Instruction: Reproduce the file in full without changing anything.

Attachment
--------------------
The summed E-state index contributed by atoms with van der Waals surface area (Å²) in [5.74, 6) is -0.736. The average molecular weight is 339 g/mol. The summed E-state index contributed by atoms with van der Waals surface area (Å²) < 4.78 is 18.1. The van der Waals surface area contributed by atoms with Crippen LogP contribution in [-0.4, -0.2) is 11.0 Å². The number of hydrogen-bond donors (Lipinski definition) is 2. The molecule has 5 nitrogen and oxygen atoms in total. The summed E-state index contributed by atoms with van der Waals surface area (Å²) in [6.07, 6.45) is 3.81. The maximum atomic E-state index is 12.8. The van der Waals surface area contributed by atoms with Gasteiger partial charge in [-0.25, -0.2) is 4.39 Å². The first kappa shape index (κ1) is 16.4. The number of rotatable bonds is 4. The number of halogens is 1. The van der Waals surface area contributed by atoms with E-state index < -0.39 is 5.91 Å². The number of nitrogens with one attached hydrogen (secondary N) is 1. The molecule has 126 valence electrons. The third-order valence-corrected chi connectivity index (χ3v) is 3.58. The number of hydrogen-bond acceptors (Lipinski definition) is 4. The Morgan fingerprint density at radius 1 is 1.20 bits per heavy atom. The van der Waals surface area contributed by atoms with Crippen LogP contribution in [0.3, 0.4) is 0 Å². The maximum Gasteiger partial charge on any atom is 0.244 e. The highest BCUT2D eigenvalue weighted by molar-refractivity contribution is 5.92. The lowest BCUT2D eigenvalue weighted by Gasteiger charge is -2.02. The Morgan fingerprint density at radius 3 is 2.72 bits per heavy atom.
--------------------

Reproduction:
The summed E-state index contributed by atoms with van der Waals surface area (Å²) in [5.74, 6) is -0.736. The average molecular weight is 339 g/mol. The summed E-state index contributed by atoms with van der Waals surface area (Å²) < 4.78 is 18.1. The van der Waals surface area contributed by atoms with Crippen LogP contribution in [-0.4, -0.2) is 11.0 Å². The number of hydrogen-bond donors (Lipinski definition) is 2. The molecule has 5 nitrogen and oxygen atoms in total. The summed E-state index contributed by atoms with van der Waals surface area (Å²) in [6.07, 6.45) is 3.81. The maximum atomic E-state index is 12.8. The van der Waals surface area contributed by atoms with Gasteiger partial charge in [-0.25, -0.2) is 4.39 Å². The first kappa shape index (κ1) is 16.4. The number of rotatable bonds is 4. The number of halogens is 1. The van der Waals surface area contributed by atoms with E-state index < -0.39 is 5.91 Å². The number of nitrogens with one attached hydrogen (secondary N) is 1. The molecule has 126 valence electrons. The third-order valence-corrected chi connectivity index (χ3v) is 3.58. The number of hydrogen-bond acceptors (Lipinski definition) is 4. The Morgan fingerprint density at radius 1 is 1.20 bits per heavy atom. The van der Waals surface area contributed by atoms with Crippen LogP contribution in [0.3, 0.4) is 0 Å². The maximum Gasteiger partial charge on any atom is 0.244 e. The highest BCUT2D eigenvalue weighted by molar-refractivity contribution is 5.92. The lowest BCUT2D eigenvalue weighted by Gasteiger charge is -2.02. The Morgan fingerprint density at radius 3 is 2.72 bits per heavy atom.